The attachment styles of individuals may predict how they perceive and respond to their environment. It is also related to how they manage relationships. For example, secured people are more likely to be good partners and companions, as they value intimacy and connections. On the other hand, the styles of attachment may affect our behaviors and our personalities.
There have been a number of studies suggesting that attachment styles can be correlated to one’s involvement in substance abuse, which can be in the form of alcohol abuse, illicit drugs, and/or prescription medication. Accordingly, those people with insecure attachment are the most vulnerable to substance abuse, which can be their outlet for releasing their insecurities and anxieties.
Here are some of the needs and longing of insecure people which according to them, “substance” provides:
Insecure attachment styles are associated with emotional distress and interpersonal issues which are brought about by their histories of neglect and abuses during infancy. According to Bradshaw, if the infant is not given enough sense of security before, they develop an insecure attachment. Thus, these people tend to develop a mechanism to look for security, and through substances, they feel like they are secured. “The relationship with substances is an attempt to replace the lack of safety and security as an infant.” This will lead them to abuse of substance to fill the gaps of the past.
According to the study of Kassle and colleagues (2006), individuals with insecure attachments lack necessary skills to form social relationships which will lead them to anxiety and distress. They are weak at creating supportive and intimate relationships. Thus, during the times of stress and anxiety, they resort to abusing substances in order to cope with their circumstances. They find a friend in the “substance” that provides them healing and “understanding”.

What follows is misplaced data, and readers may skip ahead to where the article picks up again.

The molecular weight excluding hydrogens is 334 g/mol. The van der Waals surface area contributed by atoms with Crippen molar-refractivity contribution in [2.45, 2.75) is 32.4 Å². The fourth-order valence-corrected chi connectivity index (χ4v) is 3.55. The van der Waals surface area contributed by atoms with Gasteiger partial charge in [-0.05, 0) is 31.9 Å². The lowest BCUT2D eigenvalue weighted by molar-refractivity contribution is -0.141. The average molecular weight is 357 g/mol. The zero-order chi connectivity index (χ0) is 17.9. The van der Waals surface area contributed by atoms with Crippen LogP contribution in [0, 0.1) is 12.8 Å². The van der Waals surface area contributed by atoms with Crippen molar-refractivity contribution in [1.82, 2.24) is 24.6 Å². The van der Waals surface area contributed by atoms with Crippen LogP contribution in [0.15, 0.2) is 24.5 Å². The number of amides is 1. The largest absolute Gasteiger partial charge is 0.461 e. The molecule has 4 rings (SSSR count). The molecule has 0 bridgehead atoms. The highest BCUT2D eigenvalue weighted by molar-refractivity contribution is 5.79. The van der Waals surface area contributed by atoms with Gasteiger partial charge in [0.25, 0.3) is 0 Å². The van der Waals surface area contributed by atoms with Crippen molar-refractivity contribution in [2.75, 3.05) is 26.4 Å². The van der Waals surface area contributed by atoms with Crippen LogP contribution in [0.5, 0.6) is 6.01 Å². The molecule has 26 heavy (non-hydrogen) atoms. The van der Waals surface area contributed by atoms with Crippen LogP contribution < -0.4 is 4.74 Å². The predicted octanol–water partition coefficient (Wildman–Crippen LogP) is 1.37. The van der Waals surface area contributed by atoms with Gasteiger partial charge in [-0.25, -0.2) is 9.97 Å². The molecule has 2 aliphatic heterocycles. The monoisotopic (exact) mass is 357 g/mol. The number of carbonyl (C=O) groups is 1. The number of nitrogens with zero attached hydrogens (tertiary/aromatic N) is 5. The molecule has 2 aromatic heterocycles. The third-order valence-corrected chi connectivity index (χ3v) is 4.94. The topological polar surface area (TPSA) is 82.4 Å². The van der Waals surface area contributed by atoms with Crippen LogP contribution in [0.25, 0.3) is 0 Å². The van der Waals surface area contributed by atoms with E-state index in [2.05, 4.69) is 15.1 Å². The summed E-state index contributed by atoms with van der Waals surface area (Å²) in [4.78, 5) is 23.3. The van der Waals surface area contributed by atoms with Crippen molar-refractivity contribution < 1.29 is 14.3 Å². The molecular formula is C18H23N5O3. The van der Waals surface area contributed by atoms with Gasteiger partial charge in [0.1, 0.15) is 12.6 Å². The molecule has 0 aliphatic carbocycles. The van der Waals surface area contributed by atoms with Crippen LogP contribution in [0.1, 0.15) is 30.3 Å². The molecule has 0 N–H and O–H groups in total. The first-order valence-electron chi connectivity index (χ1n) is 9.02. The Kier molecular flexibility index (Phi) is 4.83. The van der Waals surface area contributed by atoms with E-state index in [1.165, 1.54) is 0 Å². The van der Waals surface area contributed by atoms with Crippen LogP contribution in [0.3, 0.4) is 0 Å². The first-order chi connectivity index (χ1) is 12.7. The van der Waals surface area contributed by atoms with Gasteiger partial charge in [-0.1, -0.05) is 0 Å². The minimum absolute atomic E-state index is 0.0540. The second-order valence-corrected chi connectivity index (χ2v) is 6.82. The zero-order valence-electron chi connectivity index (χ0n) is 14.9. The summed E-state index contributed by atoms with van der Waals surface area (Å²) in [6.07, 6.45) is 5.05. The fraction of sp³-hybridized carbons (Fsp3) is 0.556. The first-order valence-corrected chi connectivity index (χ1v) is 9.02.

In the book ‘In the Realm of Hungry Ghosts: Close Encounters with Addiction’ by (2008) by Gabor Maté, he discussed that childhood trauma leads to “inadequate neurological development”. Their system tends to slowly release endorphins and dopamine, the “feel-good” chemicals that provide soothing and relaxation. In his theory, he suggested that the substances are made as a replacement for these chemicals, in the hope to alleviate the pain.
Thorberg and Lyvers (2006) stated that their “clients who were undergoing treatment for alcoholism, heroin addiction, or cannabis abuse” are having higher levels of insecure attachment which lead them to fear of intimacy. Insecure people do not want to engage in relationships. They make the “worst partners” as they tend to lack understanding and they are not expressive. As a result, they abuse their partners. To counter intimacy, they abuse substances as it extends or even betters their difficulties with developing intimacy and interpersonal functioning. One research suggested that alcohol, marijuana, amphetamines, cocaine, or heroin promote fear of intimacy.
The correlation between attachment styles and substance is multifaceted and is still being explored. More studies suggest that people with insecure attachment styles turn to drugs and alcohol to help them cope with stress and anxiety. As in the case with any substance addiction, the addiction needs to be dealt with first.
Drug rehabilitation centers can focus their therapy sessions to address attachment disorder if it’s found to be a possible reason for the person’s substance abuse. Other alternative methods for detox like at home programs from companies like Synergy Detox may help, although the results of these types of programs have not really been documented.
But with that said, real treatment should focus on their inner pain. Family and friends should always show their support to them through never-ending compassion and understanding.